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Irritable Bowel Syndrome – Known Causes and Proven Treatments
by Dr. Stephen Wangen, ND, co-founder IBS Treatment Center

Digestion is one of the most important processes of the human body. We consume plants, animals, minerals, bacteria, fungi, and all sorts of chemicals, both naturally occurring and synthetic. Our body uses mechanical and chemical means to break down what we eat into smaller parts and absorb important nutrients from our food. Part of our digestive tract includes bacteria and other microorganisms that live in colonies from our mouth to the other end and provide enzymes and other chemicals that assist in our digestion. When the system is working well, our bodies get the nutrients and fuel we need while excluding harmful organisms and chemicals. When it is not working, then many aspects of our health can be affected.

Carl (name has been changed) had been generally healthy for most of his life. His career was going very well, and he was engaged to be married when a sports injury required minor surgery. After the surgery, he started to have uncontrollable diarrhea. Without warning he would find himself running for the bathroom and occasionally not making it. This was a terrible situation that impacted both his work life and his family and social life. After seeing several doctors, he was diagnosed with IBS—irritable bowel syndrome. IBS is the name for a set of symptoms of digestive problems, including abdominal discomfort, constipation, diarrhea, gas, or bloating and a change in bowel habits. IBS is generally the name used to describe any combination of these symptoms when no obvious cause has been discovered. Medical research has demonstrated that many, if not most patients diagnosed with IBS have one or more conditions that affect their immune system through various means (Kahn and Collins 2006). The conditions that may be affecting the immune system can range from allergies to infections, to microbial imbalances.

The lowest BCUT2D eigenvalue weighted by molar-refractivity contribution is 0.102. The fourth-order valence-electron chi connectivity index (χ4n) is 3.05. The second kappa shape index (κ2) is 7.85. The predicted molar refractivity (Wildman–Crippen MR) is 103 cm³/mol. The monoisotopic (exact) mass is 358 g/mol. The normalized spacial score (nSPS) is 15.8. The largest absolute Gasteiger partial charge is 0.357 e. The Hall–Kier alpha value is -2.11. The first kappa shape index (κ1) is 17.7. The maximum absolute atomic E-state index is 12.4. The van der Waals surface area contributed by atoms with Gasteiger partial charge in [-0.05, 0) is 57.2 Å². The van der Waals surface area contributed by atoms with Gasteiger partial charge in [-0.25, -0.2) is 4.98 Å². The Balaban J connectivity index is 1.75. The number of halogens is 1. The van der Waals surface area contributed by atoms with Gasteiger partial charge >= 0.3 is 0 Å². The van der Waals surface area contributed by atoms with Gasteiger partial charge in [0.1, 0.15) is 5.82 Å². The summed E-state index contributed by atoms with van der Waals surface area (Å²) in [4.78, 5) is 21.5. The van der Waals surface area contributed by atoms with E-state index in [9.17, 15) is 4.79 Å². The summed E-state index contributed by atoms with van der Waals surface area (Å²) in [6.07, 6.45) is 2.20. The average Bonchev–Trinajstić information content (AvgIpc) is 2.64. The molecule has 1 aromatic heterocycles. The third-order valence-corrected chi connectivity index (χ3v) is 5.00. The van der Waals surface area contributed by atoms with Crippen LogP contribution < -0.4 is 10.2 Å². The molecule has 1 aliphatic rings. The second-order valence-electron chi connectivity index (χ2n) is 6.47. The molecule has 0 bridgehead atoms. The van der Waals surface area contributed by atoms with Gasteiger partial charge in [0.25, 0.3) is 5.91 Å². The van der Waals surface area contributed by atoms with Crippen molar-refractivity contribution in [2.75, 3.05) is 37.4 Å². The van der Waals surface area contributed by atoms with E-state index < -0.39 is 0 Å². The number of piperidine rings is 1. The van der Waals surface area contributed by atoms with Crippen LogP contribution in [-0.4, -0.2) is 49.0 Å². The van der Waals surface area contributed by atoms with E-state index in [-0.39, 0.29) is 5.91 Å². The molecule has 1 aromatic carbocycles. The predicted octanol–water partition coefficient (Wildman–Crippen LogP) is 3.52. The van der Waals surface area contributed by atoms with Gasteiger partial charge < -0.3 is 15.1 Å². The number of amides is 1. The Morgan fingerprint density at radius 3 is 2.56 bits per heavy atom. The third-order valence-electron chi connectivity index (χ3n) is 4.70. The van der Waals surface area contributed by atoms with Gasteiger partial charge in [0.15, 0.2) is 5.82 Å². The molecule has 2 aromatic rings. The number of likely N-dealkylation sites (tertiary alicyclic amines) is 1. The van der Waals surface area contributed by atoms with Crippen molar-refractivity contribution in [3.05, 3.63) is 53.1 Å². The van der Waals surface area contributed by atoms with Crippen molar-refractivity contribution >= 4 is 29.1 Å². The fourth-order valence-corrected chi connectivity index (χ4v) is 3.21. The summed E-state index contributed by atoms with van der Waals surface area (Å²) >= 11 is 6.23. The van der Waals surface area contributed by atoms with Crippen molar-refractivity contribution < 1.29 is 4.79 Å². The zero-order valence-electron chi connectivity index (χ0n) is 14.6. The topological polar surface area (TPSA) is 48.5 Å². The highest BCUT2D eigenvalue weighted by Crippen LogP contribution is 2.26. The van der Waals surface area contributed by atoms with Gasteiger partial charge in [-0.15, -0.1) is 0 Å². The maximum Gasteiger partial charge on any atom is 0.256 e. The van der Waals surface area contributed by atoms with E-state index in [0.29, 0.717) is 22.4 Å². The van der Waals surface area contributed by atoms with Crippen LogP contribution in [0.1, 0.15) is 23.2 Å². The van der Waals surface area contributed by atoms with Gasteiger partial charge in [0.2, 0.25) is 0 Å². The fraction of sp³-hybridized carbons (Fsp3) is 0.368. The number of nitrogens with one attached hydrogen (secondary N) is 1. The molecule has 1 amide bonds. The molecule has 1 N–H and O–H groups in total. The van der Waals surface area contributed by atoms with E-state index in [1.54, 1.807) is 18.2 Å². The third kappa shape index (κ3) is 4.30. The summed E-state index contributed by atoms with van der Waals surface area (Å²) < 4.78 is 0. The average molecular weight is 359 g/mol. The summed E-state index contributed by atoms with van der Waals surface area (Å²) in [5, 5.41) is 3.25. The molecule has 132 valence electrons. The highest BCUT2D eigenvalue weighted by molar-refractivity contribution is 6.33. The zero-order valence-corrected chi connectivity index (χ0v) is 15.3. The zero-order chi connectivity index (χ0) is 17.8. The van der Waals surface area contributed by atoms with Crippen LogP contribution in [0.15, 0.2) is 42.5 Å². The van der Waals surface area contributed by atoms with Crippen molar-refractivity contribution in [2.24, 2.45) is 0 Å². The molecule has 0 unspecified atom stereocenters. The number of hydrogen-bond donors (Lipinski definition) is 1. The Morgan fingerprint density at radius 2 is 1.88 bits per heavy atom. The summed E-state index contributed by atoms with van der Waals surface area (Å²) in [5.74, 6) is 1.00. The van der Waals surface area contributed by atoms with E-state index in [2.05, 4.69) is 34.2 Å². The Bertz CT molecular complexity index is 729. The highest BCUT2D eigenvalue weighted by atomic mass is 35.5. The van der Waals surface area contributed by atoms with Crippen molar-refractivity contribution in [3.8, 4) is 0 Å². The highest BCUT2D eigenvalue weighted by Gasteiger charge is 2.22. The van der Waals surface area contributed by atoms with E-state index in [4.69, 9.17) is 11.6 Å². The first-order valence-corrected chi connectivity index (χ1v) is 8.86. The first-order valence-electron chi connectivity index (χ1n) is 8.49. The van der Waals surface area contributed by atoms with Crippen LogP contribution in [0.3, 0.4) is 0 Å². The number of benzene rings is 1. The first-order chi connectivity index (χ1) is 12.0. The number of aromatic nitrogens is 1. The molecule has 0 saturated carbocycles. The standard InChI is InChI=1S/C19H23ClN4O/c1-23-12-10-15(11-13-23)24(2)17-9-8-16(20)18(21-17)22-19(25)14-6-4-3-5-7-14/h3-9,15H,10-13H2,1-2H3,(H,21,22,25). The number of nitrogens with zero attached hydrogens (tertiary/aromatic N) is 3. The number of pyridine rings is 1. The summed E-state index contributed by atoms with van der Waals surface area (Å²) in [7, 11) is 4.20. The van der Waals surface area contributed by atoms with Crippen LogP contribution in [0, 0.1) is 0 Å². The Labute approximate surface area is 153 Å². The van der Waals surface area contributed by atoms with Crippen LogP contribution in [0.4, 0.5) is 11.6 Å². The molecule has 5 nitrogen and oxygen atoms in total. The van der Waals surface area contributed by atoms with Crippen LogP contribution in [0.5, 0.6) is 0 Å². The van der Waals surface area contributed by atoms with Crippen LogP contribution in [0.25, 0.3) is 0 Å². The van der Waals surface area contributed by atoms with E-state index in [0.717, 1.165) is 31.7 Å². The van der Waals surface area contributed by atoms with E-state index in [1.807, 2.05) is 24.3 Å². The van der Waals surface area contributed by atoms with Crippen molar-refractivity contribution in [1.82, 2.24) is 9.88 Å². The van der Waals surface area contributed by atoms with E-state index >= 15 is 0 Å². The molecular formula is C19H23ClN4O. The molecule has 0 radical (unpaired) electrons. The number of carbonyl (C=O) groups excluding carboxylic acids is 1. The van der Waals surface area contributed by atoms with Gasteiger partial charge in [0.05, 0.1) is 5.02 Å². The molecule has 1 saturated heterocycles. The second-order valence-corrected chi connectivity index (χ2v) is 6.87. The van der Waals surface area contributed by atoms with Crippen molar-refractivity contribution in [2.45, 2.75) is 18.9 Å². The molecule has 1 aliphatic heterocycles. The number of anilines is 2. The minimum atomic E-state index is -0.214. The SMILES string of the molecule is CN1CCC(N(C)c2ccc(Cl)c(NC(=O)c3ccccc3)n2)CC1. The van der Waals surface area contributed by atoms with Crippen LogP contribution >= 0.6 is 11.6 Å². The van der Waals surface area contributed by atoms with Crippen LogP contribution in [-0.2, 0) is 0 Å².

Food allergies have been shown in many studies to cause IBS (Drisko et al., 2006; Yang and Li 2007; Zuo et al. 2007). The mechanisms by which allergies cause the symptoms that define IBS have been revealed by published research (Wood 2006; Barbara et al. 2007). And many kinds of microorganisms including bacteria and parasites have been shown to produce symptoms that meet the definition of IBS (Othman et al. 2008; Packey and Sartor 2008). Yeast has also been shown to be capable of producing IBS symptoms (Maresca et. al. 2008). Additionally the normal, healthy bacteria that colonize the intestines have been shown to regulate the immune system (Fink et al. 2007) and even improve the ability of the system to deal with infections (Ivec et al. 2007).

"Celiac disease is a common finding among patients labeled with irritable bowel syndrome. In this sub-group, a gluten-free diet may lead to a significant improvement in symptoms." (Shahbazkhani et. al. 2003). However, non-celiac gluten intolerance can also produce IBS symptoms and is far more common than celiac disease. In either case, gluten must be completely removed from the diet. Unfortunately, in both cases proper diagnosis is often not made until long after the patient first seeks medical care.

The facts about IBS are surprising. At least 35 million people in the United Stated suffer from it. It is a primary cause of missing work, second only to the common cold. It is one of the top 10 reasons that people visit the doctor, and it is the primary reason people see a gastroenterologist. In fact, it is one the most common health problems in our country.

Despite all of this, most doctors know very little about IBS. IBS is rarely talked about, and is seldom seriously addressed. The only time IBS is brought up is either by a comedian or a commercial about a new drug that at best temporarily treats a symptom and at worst comes with a host of bad side effects. And the standard of care, supported by several major medical groups, is to diagnose on the basis of symptoms and then treat the symptoms with medications or offer no treatment at all.

Carl was tested for allergies and microbial issues. He learned that he had lost most of the bacteria that were beneficial. He lso had an overgrowth of yeast (Candida), which was disrupting his digestion. By using a combination of antifungals and probiotics, he was able to clear the infection and reestablish the healthy bacterial colonies he needed. He also had two major food allergens that dramatically affected his digestion independent of the Candida. His diarrhea ended only after treating the Candida and completely removing the offending foods from his diet. After two months, he was nearly completely healed and his problem did not return.

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